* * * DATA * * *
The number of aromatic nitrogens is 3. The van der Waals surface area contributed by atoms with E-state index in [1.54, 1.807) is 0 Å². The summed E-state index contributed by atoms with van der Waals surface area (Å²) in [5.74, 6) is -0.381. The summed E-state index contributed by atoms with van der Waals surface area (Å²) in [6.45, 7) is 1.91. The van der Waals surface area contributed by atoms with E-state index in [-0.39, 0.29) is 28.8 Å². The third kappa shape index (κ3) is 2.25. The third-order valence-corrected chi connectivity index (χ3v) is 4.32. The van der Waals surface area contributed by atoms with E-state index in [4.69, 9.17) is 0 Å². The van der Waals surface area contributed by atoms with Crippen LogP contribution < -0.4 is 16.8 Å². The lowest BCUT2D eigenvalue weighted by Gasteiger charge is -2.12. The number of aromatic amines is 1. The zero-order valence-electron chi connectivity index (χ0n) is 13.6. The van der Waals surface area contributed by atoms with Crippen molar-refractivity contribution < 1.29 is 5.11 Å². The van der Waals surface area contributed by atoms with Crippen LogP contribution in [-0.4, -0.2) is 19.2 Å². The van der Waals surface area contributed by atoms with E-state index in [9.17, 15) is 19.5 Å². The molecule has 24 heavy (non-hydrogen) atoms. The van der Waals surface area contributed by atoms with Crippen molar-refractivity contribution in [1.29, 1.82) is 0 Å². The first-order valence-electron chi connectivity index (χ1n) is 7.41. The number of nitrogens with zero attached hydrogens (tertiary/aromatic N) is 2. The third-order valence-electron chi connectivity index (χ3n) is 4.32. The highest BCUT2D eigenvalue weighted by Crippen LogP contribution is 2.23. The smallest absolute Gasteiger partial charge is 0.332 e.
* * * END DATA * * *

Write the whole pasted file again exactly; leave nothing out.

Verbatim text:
The number of aromatic nitrogens is 3. The van der Waals surface area contributed by atoms with E-state index in [1.54, 1.807) is 0 Å². The summed E-state index contributed by atoms with van der Waals surface area (Å²) in [5.74, 6) is -0.381. The summed E-state index contributed by atoms with van der Waals surface area (Å²) in [6.45, 7) is 1.91. The van der Waals surface area contributed by atoms with E-state index in [-0.39, 0.29) is 28.8 Å². The third kappa shape index (κ3) is 2.25. The third-order valence-corrected chi connectivity index (χ3v) is 4.32. The van der Waals surface area contributed by atoms with E-state index in [4.69, 9.17) is 0 Å². The van der Waals surface area contributed by atoms with Crippen LogP contribution < -0.4 is 16.8 Å². The lowest BCUT2D eigenvalue weighted by Gasteiger charge is -2.12. The number of aromatic amines is 1. The zero-order valence-electron chi connectivity index (χ0n) is 13.6. The van der Waals surface area contributed by atoms with Crippen molar-refractivity contribution < 1.29 is 5.11 Å². The van der Waals surface area contributed by atoms with Crippen LogP contribution in [-0.4, -0.2) is 19.2 Å². The van der Waals surface area contributed by atoms with E-state index in [9.17, 15) is 19.5 Å². The molecule has 24 heavy (non-hydrogen) atoms. The van der Waals surface area contributed by atoms with Crippen molar-refractivity contribution in [1.29, 1.82) is 0 Å². The first-order valence-electron chi connectivity index (χ1n) is 7.41. The number of nitrogens with zero attached hydrogens (tertiary/aromatic N) is 2. The third-order valence-electron chi connectivity index (χ3n) is 4.32. The highest BCUT2D eigenvalue weighted by Crippen LogP contribution is 2.23. The smallest absolute Gasteiger partial charge is 0.332 e.